News story from the International Catholic Migration Commission (ICMC), in Geneva, Switzerland documenting a recently recently published an interview with our Deployee, Magnolia Turbidy, on processing Syrians for the Humanitarian Admissions Programme (HAP) in Jordan:

On World Refugee Day, ICMC Deployee, Magnolia Turbidy talks about possible durable solutions for Syrian Refugees.

Copyright: ICMC.

GENEVA, 20 June 2014 (ICMC) – World Refugee Day on 20 June draws attention to the plight of over 51 million refugees worldwide. But rather than simply observe this important day, the international community must ask itself what are the concrete action steps?

As an international community we must assist refugees to find a durable solution to their plight. A durable solution can be the refugee’s integration into the host community, return to the country of origin, or resettlement in a third country. When the first two solutions are not attainable, resettlement can respond to the protection needs of the most vulnerable refugees. Yet for this to become a reality, resettlement requires the cooperation of multiple actors including international organizations, national governments, civil society organizations, and local authorities.

Under a joint agreement between ICMC and HIAS, ICMC deployed Magnolia Turbidy to UNHCR in Amman as a resettlement caseworker, referring Syrian refugees for the new Humanitarian Admissions Programme (HAP). During her interview with ICMC, Magnolia describes HAP, which enables Syrian refugees to be processed under a unique and expedited model of admission to some European countries.

Only Austria, Germany, the UK, and France have started accepting Syrian HAP cases. With the number of Syrian refugee numbers expected to escalate to four million by the end of 2014, more and more refugees will be in need of special programmes, such as HAP, as well as traditional resettlement.

For the full article, please visit the ICMC website at:  On World Refugee Day, ICMC Deployee, Magnolia Turbidy talks about possible durable solutions for Syrian Refugees.

Manus island Iraqi asylum seekers continue protests; IOM contradicts Minister – Iraq is unsafe : Refugee Action Coalition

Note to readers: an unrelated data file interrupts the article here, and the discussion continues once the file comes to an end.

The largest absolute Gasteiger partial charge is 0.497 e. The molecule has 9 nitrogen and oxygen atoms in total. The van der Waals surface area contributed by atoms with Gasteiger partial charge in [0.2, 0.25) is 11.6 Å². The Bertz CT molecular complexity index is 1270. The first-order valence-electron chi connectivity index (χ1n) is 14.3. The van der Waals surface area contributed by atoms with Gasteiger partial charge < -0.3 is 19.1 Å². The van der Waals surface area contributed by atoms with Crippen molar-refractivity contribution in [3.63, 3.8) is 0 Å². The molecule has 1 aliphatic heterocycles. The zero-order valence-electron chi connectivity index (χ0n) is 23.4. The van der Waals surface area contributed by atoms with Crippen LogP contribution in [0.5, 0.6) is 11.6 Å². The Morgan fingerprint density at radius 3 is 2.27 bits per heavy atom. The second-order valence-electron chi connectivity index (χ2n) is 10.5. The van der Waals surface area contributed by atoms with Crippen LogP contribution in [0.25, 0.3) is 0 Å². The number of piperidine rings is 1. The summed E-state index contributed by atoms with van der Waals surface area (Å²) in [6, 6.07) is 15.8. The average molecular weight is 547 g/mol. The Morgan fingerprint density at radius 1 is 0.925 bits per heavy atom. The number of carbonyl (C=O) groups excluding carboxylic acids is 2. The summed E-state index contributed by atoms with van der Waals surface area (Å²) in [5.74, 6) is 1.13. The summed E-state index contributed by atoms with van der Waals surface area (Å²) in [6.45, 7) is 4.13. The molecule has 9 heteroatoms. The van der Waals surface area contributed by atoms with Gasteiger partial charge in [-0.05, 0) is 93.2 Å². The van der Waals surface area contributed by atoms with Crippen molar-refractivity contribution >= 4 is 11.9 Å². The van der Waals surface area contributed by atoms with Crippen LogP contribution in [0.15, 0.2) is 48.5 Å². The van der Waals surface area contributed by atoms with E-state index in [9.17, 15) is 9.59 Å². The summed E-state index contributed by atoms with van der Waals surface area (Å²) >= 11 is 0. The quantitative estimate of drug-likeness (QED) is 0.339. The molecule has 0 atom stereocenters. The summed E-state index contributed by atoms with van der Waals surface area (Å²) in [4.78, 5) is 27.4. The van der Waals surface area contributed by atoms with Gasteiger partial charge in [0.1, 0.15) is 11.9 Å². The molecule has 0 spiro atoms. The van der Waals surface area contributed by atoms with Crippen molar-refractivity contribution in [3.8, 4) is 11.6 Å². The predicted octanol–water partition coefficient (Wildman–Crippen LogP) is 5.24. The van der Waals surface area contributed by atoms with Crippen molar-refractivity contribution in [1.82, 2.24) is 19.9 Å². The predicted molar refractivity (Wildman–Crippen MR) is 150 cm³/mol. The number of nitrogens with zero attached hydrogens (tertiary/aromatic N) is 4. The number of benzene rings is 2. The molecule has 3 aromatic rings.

Up to 25 Iraqi asylum seekers in Delta Compound in the Manus Island detention centre are maintaining their protest for “Freedom.”

The Iraqis who began their peaceful protest last week have been maintaining a 24 hour-protest, since Friday 20 June, sleeping outside on the grass near the gate to the compound.


The Iraqis’ protest began as full-blown sectarian conflict engulfed most of Iraq and following comments from Scott Morrison that the Australian government would continue to forcibly deport Iraqis to the war zone, and would not progress protection claims by Iraqis on Manus or in Australia.


But IOM (International Organisation of Migration) has directly contradicted Morrison’s stance and says it will not facilitate any removals of Iraqis.


IOM told a handful of Iraqis on Manus Island who asked about possible voluntary returns that Iraq is too dangerous and the IOM and Iraqis will not be sent from Manus to Iraq.


“The IOM’s stance makes a mockery of Scott Morrison’s position. His position is completely untenable,” said Ian Rintoul, spokesperson for the Refugee Action Coalition, “The Iraqis are now in the same position as the Syrian asylum seekers; trapped between the danger of war in their home country and the menace and impasse of Manus Island.


“It is imperative that the Iraqi asylum seekers on Manus (and Nauru) be brought are brought to Australia, and that those in the Australian community be given the protection they need.”


There are over 100 Iraqi asylum seekers on Manus Island, most held for almost a year without processing. Last Friday (20 June), there had been Iraqi protests in two compounds on Manus Island. However, the situation regarding protests in the other compounds was not known as of Monday (23 June) morning.


For more information contact Ian Rintoul 0417 275 713

Wars make over fifty million refugees

Dear Kitty. Some blog

This video is called More Than 50 Million Refugees Worldwide, Half Of Them Children.

By Patrick Martin:

Impact of war and persecution

More than 50 million displaced persons worldwide

21 June 2014

The total number of people displaced from their homes by war and political persecution now exceeds 50 million, the highest number since World War II, according to a report issued Friday. The report was released by the United Nations High Commissioner for Refugees.

The overall total of 51.2 million displaced people includes 16.7 million refugees, 33.3 million displaced inside their country of origin, and 1.2 million seeking asylum.

The report notes that if these 51.2 million were a separate nation, it would rank 26th in the world in population, just behind South Africa and ahead of South Korea. Half of all these displaced persons are children.

Some 10.7 million people were newly displaced in…